On March 22, 2006, the trial judge also visited the premises and reported his observations. Summarizing his observations, he noted that from the street sidewalk, the apartment is accessible "by going down a few steps into what may be considered a subgrade apartment." Defendant's apartment is the only one on that floor. Upon entering the building from the apartment, there is a door with two locks, a hallway and defendant's apartment. In the hallway, there is a shelf about six and a half feet high with shoes and boots on it. Underneath the shelf, there are hooks and a rack with clothing hanging up, but it does not extend any further than the shelf. Across from the shelf, there is an area "which holds meters, apparently electric or electric and gas for all the tenants in the building." Straight ahead through the hallway is the defendant's apartment.

On March 28, 2006 the judge entered an Order providing, in relevant part:

1. the judgment for possession shall be granted to the plaintiff, but no Warrant for Removal shall be issued until the final determination of the action which has been filed by the defendant against the plaintiff with [HUD] and...

In an opinion addressing the motion to stay pending appeal, the judge stated that defendant "used a common hallway for storage of her personal property... and deni[ed] access. to the landlord of an area in which certain utilities and meters are located." He also "found these breaches to have been substantial and that the landlord had complied with all requirements for the service of the notices to cease and to quit (with a demand for possession)." On June 15, 2007, the New Jersey Division of Civil Rights denied defendant's housing discrimination claim finding no probable cause. On October 12, 2007, the Division denied the defendant' motion for reconsideration, and plaintiff moved for a warrant for removal. The application was granted and a lockout was scheduled for November 15, 2007.

Defendant pro se moved for an application for "post-judgment relief." During the November 14 motion, she argued the issue that the March 22, 2006 hearing was not a trial. In response, The judge stated: "Miss O'Connor, I don't accept that because I was the trial judge.... I was also the judge on post-judgment application. I was also the judge who stayed the case for what I believe, at this point, is over a year...." He then entered an order extending the lockout date to February 1, 2008. Subsequent motions for hardship relief were denied, and a lockout was ultimately rescheduled for February 13, 2008. This appeal followed, and we stayed the lockout pending appeal. Almost two years has passed from the time of the original judgment of possession until the filing of the notice of appeal.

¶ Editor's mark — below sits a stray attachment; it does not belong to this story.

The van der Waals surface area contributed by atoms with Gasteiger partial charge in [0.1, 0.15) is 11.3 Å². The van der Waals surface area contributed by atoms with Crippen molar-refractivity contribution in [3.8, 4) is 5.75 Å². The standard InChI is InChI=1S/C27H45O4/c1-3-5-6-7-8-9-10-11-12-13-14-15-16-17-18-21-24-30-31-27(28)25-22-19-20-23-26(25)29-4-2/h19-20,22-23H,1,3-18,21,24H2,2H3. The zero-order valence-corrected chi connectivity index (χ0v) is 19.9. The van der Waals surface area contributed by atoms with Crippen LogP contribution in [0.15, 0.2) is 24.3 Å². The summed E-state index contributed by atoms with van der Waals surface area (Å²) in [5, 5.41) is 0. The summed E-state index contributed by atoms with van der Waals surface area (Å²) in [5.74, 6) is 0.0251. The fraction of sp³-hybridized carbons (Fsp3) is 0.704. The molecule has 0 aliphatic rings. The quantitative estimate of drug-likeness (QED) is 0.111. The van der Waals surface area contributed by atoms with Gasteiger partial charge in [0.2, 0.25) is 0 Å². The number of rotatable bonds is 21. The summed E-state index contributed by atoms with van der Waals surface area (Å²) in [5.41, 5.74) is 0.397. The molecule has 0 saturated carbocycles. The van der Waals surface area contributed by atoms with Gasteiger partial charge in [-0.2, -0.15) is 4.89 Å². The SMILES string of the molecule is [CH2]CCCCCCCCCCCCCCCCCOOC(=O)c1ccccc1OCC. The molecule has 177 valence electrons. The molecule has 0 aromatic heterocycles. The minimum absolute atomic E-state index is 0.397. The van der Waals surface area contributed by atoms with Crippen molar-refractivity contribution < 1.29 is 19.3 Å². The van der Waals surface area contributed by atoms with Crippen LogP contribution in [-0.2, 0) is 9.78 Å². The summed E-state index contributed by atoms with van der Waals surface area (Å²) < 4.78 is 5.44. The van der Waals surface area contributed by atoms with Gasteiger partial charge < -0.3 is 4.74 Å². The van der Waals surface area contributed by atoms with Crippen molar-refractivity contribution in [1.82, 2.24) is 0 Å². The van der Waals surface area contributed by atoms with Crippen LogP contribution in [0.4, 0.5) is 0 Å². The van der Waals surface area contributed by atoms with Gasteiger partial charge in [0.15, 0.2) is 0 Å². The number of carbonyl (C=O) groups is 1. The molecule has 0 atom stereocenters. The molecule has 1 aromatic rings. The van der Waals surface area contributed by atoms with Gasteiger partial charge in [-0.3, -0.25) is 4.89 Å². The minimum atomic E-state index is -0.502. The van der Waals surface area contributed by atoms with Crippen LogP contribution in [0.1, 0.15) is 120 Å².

On appeal, defendant asserts that the judgment for possession was entered without a hearing or findings; the appeal was timely; the issues prompting the judgment for possession have been corrected by plaintiff's "self-help" and the complaint should be dismissed; and the trial judge erred by not granting relief from the judgment, R. 4:50-1. Plaintiff counters by challenging the propriety of the appeal as being out of time, seeks dismissal for failure to post costs, and asserts that the late cure does not render the case moot.

We are constrained to observe that what dominated the decision-making below, as well as tolerance for the untoward delays in moving this matter forward, was the recognition, certainly by the trial judge and all concerned, that defendant's mental health precluded precipitous action and required affording her all options of redress.

We decline to dismiss the appeal as out of time. The March 28, 2006 order relied on by plaintiff as the final judgment provides in relevant part:

6.... the determination as to whether or not Plaintiff's counsel shall be entitled to counsel fees is hereby reserved pending the outcome of the actions filed the [sic] Defendant against Plaintiff with both the State of New Jersey and [HUD] as referenced above....

A judgment is final for purposes of appeal if it "dispos[es] of all issues as to all parties." Wein v. Morris, 194 N.J. 364, 377 (2008) (quoting Hudson v. Hudson, 36 N.J. 549, 552-53 (1962). See also Grow Co. v. Chokshi, 403 N.J. Super. 443, 458 (App.Div. 2008) (noting that "with very few exceptions only an order that finally adjudicates all issues as to all parties is a final order."); Vitanza v. James, 397 N.J. Super. 516, 518 (App.Div. 2008) (noting that "to be appealable, as of right, a matter must be resolved in the trial court as to all issues and all parties.") (citations omitted). Recently, in Chokshi, supra, 403 N.J. Super. at 461, we determined that an undecided issue of counsel fees made the judgment interlocutory in nature. See also General Motors Corp. v. City of Linden, 279 N.J. Super. 449, 456 (App.Div. 1995), rev'd on other grounds, 143 N.J. 336 (1996). Here, it was not until ruling on February 4, 2008, on plaintiff's motion to set aside the judgment, that the judge denied fees. The notice of appeal was filed February 8, 2008, and we deem it timely.